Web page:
BUFFALO, N.Y. (WIVB) – A State Supreme Court judge on Tuesday cleared the way for the owner of the Great Northern Grain Elevator to proceed with demolition of the beleaguered waterfront building.
Judge Emilio Colaiacovo denied preservationists’ request for a preliminary injunction and vacated the temporary restraining order against ADM Milling Company, which is seeking to tear down the historic structure after a large exterior wall collapsed in a wind storm in December.
The City of Buffalo granted ADM an emergency demolition order in December, setting off a series of legal challenges that have played out over the past six and a half months. When a previous restraining order was vacated in January, ADM said it would “begin the required demolition activities without delay to address the immediate safety concerns.”
ADM appears to have another window to begin demolition after Colaiacovo’s decision Tuesday.
“While the Court certainly notes the public interest in this case as well as the history of the Great Northern itself, nostalgia and attraction does not warrant reaching a conclusion that is contrary to the facts,” Colaiacovo wrote. “… The facts show that this building, while historic and of sentimental interest, cannot survive without a huge, gaping hole in its northern wall. This is further illustrated by its overall poor condition, cracked façade, and failures in the structural integrity of the building.”
The court also affirmed that the emergency demolition order issued by the city was “quite rational under the circumstances.”
It is not immediately clear how soon ADM hopes to begin demolition, or if further appeals are being planned. ADM did not give a timeline in a statement to News 4, but did say it is working with a local non-profit to create a list of items from the building they would like to save.
“We have said from the beginning of this process that the safety of our employees and other Buffalonians is our top priority. The court has now heard evidence from both sides and agrees that the City of Buffalo and ADM reasonably concluded the Great Northern Elevator constitutes a safety hazard and is beyond repair.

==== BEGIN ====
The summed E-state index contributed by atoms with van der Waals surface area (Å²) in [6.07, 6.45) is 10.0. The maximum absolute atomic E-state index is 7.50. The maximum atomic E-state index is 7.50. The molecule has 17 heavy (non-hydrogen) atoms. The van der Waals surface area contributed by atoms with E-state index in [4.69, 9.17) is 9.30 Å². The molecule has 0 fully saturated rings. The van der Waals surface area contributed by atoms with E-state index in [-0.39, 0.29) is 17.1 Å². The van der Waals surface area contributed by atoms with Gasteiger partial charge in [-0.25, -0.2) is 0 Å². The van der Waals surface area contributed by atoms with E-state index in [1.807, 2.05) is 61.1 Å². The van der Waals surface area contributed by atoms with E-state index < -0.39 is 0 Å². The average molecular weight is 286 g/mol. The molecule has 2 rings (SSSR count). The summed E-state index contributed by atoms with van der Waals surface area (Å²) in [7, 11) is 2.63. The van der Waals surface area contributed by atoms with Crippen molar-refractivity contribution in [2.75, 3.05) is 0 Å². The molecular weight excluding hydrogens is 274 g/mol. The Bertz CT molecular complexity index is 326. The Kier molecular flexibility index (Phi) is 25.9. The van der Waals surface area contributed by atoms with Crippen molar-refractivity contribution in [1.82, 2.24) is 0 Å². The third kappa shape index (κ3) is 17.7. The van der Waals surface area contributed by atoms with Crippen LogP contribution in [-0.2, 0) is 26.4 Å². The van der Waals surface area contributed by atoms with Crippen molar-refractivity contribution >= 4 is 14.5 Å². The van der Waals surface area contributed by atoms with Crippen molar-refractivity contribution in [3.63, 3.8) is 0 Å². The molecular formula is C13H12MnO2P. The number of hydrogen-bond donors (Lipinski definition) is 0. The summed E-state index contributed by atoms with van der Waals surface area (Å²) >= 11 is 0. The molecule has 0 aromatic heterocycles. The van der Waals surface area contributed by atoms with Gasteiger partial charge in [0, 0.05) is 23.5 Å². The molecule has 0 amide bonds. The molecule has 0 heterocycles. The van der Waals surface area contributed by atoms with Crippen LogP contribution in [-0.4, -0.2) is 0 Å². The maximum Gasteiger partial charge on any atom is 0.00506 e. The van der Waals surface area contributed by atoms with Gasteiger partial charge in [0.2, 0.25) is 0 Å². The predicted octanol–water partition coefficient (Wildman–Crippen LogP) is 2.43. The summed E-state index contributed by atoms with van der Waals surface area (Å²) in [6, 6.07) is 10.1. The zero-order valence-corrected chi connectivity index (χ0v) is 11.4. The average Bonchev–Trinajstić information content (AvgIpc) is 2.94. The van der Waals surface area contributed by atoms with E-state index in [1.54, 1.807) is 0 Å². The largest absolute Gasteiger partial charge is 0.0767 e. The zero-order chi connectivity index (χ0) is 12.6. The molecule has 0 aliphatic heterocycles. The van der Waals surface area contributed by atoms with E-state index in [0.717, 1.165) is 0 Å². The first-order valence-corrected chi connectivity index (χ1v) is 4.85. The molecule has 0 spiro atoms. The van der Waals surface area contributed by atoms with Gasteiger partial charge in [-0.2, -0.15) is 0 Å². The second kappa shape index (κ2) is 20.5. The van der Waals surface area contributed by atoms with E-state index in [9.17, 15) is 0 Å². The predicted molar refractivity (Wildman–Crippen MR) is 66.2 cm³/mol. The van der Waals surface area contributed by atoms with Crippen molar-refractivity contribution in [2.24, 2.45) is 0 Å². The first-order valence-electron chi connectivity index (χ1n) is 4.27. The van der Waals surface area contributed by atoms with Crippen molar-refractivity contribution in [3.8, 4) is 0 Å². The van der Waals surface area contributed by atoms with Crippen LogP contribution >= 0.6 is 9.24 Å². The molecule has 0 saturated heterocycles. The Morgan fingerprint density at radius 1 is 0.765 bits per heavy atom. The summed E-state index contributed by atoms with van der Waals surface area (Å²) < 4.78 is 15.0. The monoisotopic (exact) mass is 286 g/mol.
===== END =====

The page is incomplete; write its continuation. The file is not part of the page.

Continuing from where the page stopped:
“We also said from the beginning of this process that we respect the significance of the Great Northern Elevator to the Buffalo community, of which ADM and our employees are a part, and we are committed to finding ways to honor its legacy. In that spirit, we have begun discussions with a local not-for-profit organization to develop a list of artifacts that would be ideal to preserve and spark ideas for how they can be creatively displayed for years to come. We have talked about preserving, where feasible, a selection of items that could include a small bin, the locomotive, the spiral staircase and repurposed bricks, among other items. We are working closely with our contractors to determine what can be safely preserved in the demolition process and what could feasibly be used by the not-for-profit.”ADM Milling Company statement
News 4 reached out to the Campaign for Greater Buffalo, which is seeking to preserve the 125-year-old building, and will update this story with their statement if they reply.
Judge Colaiacovo’s 47-page decision can be read below. (App users, click here if the file does not load correctly.)
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Nick Veronica is a Buffalo native who joined the News 4 team as a Digital Executive Producer in 2021. He previously worked at NBC Sports and The Buffalo News. You can follow Nick on Facebook and Twitter and find more of his work here.